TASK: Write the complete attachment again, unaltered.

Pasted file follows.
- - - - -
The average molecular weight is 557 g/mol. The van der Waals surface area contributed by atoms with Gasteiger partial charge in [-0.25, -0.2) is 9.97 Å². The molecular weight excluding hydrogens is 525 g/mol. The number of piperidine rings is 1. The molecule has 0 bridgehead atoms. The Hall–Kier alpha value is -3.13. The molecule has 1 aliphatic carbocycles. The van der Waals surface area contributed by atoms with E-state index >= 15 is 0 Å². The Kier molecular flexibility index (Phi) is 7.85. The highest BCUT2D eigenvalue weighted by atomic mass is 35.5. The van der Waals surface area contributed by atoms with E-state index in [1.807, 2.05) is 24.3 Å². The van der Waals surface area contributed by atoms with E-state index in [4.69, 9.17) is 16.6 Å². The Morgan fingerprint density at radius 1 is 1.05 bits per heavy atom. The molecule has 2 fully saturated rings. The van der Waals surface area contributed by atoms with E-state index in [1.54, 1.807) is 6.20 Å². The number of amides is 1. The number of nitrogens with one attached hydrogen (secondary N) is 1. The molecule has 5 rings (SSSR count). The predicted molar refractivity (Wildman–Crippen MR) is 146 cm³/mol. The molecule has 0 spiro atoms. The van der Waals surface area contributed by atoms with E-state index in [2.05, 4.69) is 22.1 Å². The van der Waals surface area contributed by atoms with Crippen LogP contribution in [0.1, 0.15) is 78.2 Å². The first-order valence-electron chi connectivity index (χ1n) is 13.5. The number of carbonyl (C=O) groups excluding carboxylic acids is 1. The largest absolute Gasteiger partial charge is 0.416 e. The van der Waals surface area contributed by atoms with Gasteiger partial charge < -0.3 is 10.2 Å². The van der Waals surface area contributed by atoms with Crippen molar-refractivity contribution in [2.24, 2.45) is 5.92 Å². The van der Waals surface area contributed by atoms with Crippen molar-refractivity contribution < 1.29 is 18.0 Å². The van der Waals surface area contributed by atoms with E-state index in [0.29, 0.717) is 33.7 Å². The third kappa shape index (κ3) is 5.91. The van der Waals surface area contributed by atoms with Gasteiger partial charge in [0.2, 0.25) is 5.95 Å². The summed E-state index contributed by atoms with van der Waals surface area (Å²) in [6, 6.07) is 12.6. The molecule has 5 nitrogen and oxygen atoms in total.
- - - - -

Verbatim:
The average molecular weight is 557 g/mol. The van der Waals surface area contributed by atoms with Gasteiger partial charge in [-0.25, -0.2) is 9.97 Å². The molecular weight excluding hydrogens is 525 g/mol. The number of piperidine rings is 1. The molecule has 0 bridgehead atoms. The Hall–Kier alpha value is -3.13. The molecule has 1 aliphatic carbocycles. The van der Waals surface area contributed by atoms with E-state index >= 15 is 0 Å². The Kier molecular flexibility index (Phi) is 7.85. The highest BCUT2D eigenvalue weighted by atomic mass is 35.5. The van der Waals surface area contributed by atoms with E-state index in [1.807, 2.05) is 24.3 Å². The van der Waals surface area contributed by atoms with E-state index in [4.69, 9.17) is 16.6 Å². The Morgan fingerprint density at radius 1 is 1.05 bits per heavy atom. The molecule has 2 fully saturated rings. The van der Waals surface area contributed by atoms with E-state index in [1.54, 1.807) is 6.20 Å². The number of amides is 1. The number of nitrogens with one attached hydrogen (secondary N) is 1. The molecule has 5 rings (SSSR count). The predicted molar refractivity (Wildman–Crippen MR) is 146 cm³/mol. The molecule has 0 spiro atoms. The van der Waals surface area contributed by atoms with E-state index in [2.05, 4.69) is 22.1 Å². The van der Waals surface area contributed by atoms with Crippen LogP contribution in [0.1, 0.15) is 78.2 Å². The first-order valence-electron chi connectivity index (χ1n) is 13.5. The number of carbonyl (C=O) groups excluding carboxylic acids is 1. The largest absolute Gasteiger partial charge is 0.416 e. The van der Waals surface area contributed by atoms with Gasteiger partial charge < -0.3 is 10.2 Å². The van der Waals surface area contributed by atoms with Crippen molar-refractivity contribution in [2.24, 2.45) is 5.92 Å². The van der Waals surface area contributed by atoms with Crippen molar-refractivity contribution < 1.29 is 18.0 Å². The van der Waals surface area contributed by atoms with E-state index in [0.29, 0.717) is 33.7 Å². The third kappa shape index (κ3) is 5.91. The van der Waals surface area contributed by atoms with Gasteiger partial charge in [0.2, 0.25) is 5.95 Å². The summed E-state index contributed by atoms with van der Waals surface area (Å²) in [6, 6.07) is 12.6. The molecule has 5 nitrogen and oxygen atoms in total.